The temperature had climbed up to 79 Fahrenheit when I rolled back into the Silver Dollar Fairgrounds, conveniently located just about a block south of the headquarters of the Sierra Nevada Brewing Company in Chico, California in the northern Sacramento Valley. I found a spot in the shade cast by the arched entryway leading to the fairgrounds’ Commercial Building. This 14,000 square feet event structure served as the headquarter and dining venue for the Chico Velo Wildflower Century.
Groups of people lined the side of the 300 feet long driveway leading into the parking areas of the fairgrounds, clapping and cheering for folks coming in, all with big grins on their faces, happy to have completed whatever ride they had signed up for. It was time for the post-ride lunch.
Stay for a night
Chico is about a 3.5-hour drive north of the San Francisco Bay Area, taking you past Sacramento, Yuba City, home to the largest dried fruit processing plant in the world, and Oroville, with its Table Mountain included in the Wildcat 100 and 125 routes of the cycling event.
Planned as a weekend trip, we arrived Saturday afternoon to sunny skies and sweltering 92 degrees. With the more upscale places already sold out, we opted to go for cheap and checked into the Budget Inn Of Chico for $65 a night. In short, you get what you pay for.
The Inn comprises several one-story buildings, each holding about five rooms with car parking right before each front door. Staying somewhere for a single night, you look past shortcomings of the respective establishment, like power outlets not working, bedside lights being burned out, or a particular, unidentifiable bathroom smell.
On the plus side, we had a fridge and, considering the date this establishment must have been built, a pretty modern, albeit noisy, air conditioning. It did the job for one night. And we had to get up at 5am to start riding at 7am.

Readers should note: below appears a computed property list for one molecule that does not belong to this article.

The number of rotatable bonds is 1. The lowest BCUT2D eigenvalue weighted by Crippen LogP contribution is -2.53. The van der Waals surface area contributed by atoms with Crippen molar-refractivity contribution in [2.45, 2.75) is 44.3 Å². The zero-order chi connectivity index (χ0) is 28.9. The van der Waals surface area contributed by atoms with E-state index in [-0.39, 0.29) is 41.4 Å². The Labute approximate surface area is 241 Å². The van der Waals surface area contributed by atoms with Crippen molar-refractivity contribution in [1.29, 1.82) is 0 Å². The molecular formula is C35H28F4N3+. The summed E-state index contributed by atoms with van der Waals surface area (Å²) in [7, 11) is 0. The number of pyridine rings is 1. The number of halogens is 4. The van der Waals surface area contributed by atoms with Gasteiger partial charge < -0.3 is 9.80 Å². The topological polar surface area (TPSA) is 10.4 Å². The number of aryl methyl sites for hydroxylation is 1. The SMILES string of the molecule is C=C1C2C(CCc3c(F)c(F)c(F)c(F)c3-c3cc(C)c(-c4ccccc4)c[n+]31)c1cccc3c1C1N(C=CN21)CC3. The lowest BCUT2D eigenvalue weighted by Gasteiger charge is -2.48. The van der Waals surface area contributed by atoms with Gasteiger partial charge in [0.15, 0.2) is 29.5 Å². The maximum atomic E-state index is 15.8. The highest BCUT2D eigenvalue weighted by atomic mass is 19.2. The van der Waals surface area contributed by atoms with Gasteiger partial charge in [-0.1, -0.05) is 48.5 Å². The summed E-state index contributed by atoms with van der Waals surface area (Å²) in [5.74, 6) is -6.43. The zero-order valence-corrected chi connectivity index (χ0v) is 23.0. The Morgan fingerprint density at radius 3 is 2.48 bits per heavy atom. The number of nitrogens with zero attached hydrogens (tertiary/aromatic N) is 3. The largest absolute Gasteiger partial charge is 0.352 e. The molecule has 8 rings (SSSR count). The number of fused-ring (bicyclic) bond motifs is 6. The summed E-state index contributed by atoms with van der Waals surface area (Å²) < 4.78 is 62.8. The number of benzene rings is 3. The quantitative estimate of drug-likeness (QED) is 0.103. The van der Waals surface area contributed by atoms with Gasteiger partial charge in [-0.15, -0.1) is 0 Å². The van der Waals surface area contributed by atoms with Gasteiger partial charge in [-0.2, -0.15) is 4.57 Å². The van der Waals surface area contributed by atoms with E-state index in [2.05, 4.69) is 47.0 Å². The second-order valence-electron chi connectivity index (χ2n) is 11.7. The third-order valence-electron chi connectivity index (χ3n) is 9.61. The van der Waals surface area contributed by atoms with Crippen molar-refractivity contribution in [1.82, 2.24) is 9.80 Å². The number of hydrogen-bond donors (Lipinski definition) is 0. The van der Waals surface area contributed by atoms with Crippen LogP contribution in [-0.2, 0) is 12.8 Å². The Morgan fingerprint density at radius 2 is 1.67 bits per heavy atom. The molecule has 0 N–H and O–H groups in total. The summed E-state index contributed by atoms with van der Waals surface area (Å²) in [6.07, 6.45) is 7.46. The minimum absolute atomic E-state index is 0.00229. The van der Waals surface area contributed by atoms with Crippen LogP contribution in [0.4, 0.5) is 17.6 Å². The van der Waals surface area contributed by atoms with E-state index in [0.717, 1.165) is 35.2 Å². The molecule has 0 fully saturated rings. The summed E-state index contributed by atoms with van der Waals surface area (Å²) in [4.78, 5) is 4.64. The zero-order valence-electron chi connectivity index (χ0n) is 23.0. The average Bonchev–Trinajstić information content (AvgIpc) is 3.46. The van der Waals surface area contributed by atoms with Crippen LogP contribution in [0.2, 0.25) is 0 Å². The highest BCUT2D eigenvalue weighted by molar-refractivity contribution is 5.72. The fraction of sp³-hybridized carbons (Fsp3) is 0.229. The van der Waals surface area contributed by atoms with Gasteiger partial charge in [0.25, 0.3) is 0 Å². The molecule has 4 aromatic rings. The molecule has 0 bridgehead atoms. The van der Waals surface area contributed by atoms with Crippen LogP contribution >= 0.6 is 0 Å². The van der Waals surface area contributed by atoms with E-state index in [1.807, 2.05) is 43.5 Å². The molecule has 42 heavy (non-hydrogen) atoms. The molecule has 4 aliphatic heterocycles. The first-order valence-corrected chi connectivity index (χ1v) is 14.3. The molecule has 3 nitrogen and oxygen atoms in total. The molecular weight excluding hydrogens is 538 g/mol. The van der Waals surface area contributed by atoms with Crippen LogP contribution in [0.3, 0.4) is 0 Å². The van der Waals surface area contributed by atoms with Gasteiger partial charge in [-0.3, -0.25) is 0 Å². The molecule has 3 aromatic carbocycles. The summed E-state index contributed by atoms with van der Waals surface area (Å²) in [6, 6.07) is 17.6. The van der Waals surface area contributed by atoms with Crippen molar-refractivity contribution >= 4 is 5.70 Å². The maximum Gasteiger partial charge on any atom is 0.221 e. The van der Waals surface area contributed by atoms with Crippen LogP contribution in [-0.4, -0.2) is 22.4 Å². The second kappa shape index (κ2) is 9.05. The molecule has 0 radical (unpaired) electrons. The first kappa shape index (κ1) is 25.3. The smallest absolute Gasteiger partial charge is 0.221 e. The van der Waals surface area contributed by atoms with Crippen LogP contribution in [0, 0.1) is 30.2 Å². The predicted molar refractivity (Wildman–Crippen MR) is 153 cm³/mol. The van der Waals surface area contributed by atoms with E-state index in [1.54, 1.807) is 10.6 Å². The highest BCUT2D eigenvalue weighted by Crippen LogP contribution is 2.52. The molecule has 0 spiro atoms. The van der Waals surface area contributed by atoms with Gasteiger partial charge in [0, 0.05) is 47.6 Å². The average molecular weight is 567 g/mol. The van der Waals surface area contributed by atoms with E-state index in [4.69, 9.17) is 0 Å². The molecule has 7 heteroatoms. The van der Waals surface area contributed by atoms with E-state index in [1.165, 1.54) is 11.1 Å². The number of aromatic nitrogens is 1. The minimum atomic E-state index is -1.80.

The Wildflower Century was instituted as an organized ride in 1981. Ridership has grown steadily over the years, up to 4,000 participants in 2013, each setting out to conquer one of the seven routes offered, from a short 12-mile route for children to the Wildcat 125 with 8,500 feet of elevation gain.
All rides started from the Silver Dollar Fairgrounds, a spacious areal donated to the Third District Agricultural Association by the City of Chico in 1938, and the site of a fair event of the same name, held annually over six days at the end of May. Quite possibly the only area in town big enough to accommodate the number of riders, most arriving by car at the starting line.
I had opted for the 65-mile route, which took us out east on Honey Run Road through Butte Creek Canyon and the 5.5-mile ascent up to Paradise. The rough pavement of the road, climbing upwards at an average grade of 5.2%, was decorated with messages written with crayons in primarily white and pastel colors.
Sweating and breathing heavily, the scene reminded me of the messages of fans at the Tour de France on the road up L’Alpe d’Huez. Despite that, I was thousands of miles away from this iconic milestone of Le Tour, and lightyears from the athleticism of the pros, those messages had a motivating impact on me to conquer this hill. Looking at the folks beside me, I found seeing so many people taking on this challenge inspiring. No matter how slow, they would eventually make it to the top.